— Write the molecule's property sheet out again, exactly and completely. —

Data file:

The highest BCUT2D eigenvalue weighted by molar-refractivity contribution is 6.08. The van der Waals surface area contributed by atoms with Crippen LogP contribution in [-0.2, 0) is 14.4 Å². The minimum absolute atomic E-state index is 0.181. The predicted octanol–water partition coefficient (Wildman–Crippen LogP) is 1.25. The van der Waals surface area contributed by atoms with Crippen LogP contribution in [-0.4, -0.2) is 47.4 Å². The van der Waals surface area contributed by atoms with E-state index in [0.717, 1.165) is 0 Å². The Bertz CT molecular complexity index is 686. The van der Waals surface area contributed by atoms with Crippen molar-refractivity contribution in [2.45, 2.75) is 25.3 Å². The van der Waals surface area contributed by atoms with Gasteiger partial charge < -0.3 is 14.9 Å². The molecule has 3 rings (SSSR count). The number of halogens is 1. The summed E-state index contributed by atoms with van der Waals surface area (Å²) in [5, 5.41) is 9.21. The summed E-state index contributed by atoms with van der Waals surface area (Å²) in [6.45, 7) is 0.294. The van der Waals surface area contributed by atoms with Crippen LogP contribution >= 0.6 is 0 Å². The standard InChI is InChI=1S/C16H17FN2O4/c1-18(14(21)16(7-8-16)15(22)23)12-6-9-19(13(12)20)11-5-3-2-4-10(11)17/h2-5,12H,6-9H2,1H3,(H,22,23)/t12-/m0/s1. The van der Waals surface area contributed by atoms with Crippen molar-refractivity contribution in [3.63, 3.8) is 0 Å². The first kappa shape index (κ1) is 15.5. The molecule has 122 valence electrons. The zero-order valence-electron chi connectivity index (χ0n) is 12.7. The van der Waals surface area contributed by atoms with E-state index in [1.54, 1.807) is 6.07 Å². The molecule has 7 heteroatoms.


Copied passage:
The highest BCUT2D eigenvalue weighted by molar-refractivity contribution is 6.08. The van der Waals surface area contributed by atoms with Crippen LogP contribution in [-0.2, 0) is 14.4 Å². The minimum absolute atomic E-state index is 0.181. The predicted octanol–water partition coefficient (Wildman–Crippen LogP) is 1.25. The van der Waals surface area contributed by atoms with Crippen LogP contribution in [-0.4, -0.2) is 47.4 Å². The van der Waals surface area contributed by atoms with E-state index in [0.717, 1.165) is 0 Å². The Bertz CT molecular complexity index is 686. The van der Waals surface area contributed by atoms with Crippen molar-refractivity contribution in [2.45, 2.75) is 25.3 Å². The van der Waals surface area contributed by atoms with Gasteiger partial charge < -0.3 is 14.9 Å². The molecule has 3 rings (SSSR count). The number of halogens is 1. The summed E-state index contributed by atoms with van der Waals surface area (Å²) in [5, 5.41) is 9.21. The summed E-state index contributed by atoms with van der Waals surface area (Å²) in [6.45, 7) is 0.294. The van der Waals surface area contributed by atoms with Crippen LogP contribution >= 0.6 is 0 Å². The standard InChI is InChI=1S/C16H17FN2O4/c1-18(14(21)16(7-8-16)15(22)23)12-6-9-19(13(12)20)11-5-3-2-4-10(11)17/h2-5,12H,6-9H2,1H3,(H,22,23)/t12-/m0/s1. The van der Waals surface area contributed by atoms with Crippen molar-refractivity contribution in [3.63, 3.8) is 0 Å². The first kappa shape index (κ1) is 15.5. The molecule has 122 valence electrons. The zero-order valence-electron chi connectivity index (χ0n) is 12.7. The van der Waals surface area contributed by atoms with E-state index in [1.54, 1.807) is 6.07 Å². The molecule has 7 heteroatoms.